If there’s one insight I took from my day trip to Princeton, New Jersey, it’s this: It’s really pretty. Not just the Princeton University campus — the town surrounding it, too.
According to Business Insider’s rankings, the Ivy League university is the top college in the US, thanks to its 90% graduation rate and stellar academic offerings. Students there even boast a thriving social life.
One brilliantly sunny day in mid-November, I visited the school to sit in on a psychology course, and to rub elbows with the über-bright youth in the lecture hall. The class and my meeting with the professor took up the morning, which meant I had the rest of the day free to explore.
Princeton is home to about 30,000 people, and it’s a relatively affluent town — the median household income is about $158,677 (US$117,000), and there are plenty of designer clothing stores and fancy jewellery shops.
Over the course of the afternoon, I strolled through downtown Princeton, stopping to snap photos of bookstores, ice cream shops, and street corners that were too charming not to document. Below, get an idea of what it’s like just outside the gates of the top college in the United States.
Princeton is about an hour and 15 minutes by train from New York City's Penn Station on New Jersey Transit.
Once you arrive, you hop on the 'Dinky,' a small commuter train, from Princeton Junction to Princeton Station.
Downtown Princeton, New Jersey, begins just across the street from Princeton University's campus. The dividing line is called Nassau Street.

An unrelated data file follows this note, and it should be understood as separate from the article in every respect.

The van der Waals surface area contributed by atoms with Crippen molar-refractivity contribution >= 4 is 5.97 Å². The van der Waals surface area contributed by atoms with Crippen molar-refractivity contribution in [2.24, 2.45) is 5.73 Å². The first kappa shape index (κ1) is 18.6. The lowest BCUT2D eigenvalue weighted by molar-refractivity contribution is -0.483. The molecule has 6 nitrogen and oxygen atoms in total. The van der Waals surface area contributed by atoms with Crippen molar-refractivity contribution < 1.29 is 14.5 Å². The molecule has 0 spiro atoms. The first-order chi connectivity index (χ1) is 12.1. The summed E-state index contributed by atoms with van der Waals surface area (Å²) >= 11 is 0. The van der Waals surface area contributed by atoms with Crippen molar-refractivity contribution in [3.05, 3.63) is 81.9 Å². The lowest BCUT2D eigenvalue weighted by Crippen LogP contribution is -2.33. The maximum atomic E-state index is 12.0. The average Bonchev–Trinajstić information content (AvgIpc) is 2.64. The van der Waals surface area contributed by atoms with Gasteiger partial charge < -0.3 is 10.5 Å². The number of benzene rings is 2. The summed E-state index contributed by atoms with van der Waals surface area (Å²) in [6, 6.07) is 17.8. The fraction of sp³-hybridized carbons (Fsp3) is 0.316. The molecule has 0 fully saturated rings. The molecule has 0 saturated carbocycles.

The psychology class I was there to attend is offered through the Woodrow Wilson School, located in Robertson Hall.
After class, I stopped for tea and a sandwich at Small World Coffee. As I sat there going over my notes from the morning, I felt like a grad student who blended right in with the rest of the studious customers.
I paused at the intersection of Witherspoon St. and Nassau St. to take in the view. Those trees to the right are on the university's campus.
The sales on literature, cookbooks, and more outside Labyrinth Books, on Nassau Street, caught my attention.
Every Thursday, there's a farmer's market near the public library. A live band played while patrons shopped for pickles, honey, and fresh veggies.
This tavern from the Revolutionary War era is now a hotel, the Nassau Inn. It books up fast around important days for the university, like graduation.
The Bent Spoon, another ice cream shop, is tucked into a courtyard just around the corner from campus.
And while I didn't have time to stop in, I peered through the window at Agricola, a farm-to-table restaurant. It was pretty trendy -- and pretty pricey.
On the way back to the Dinky, I saw McCarter Theatre, which features theatre, dance, and music performances.
Where the Dinky used to be located, there's now a bar and restaurant. Today, the Dinky sits by the Wawa supermarket, near Alexander Road.
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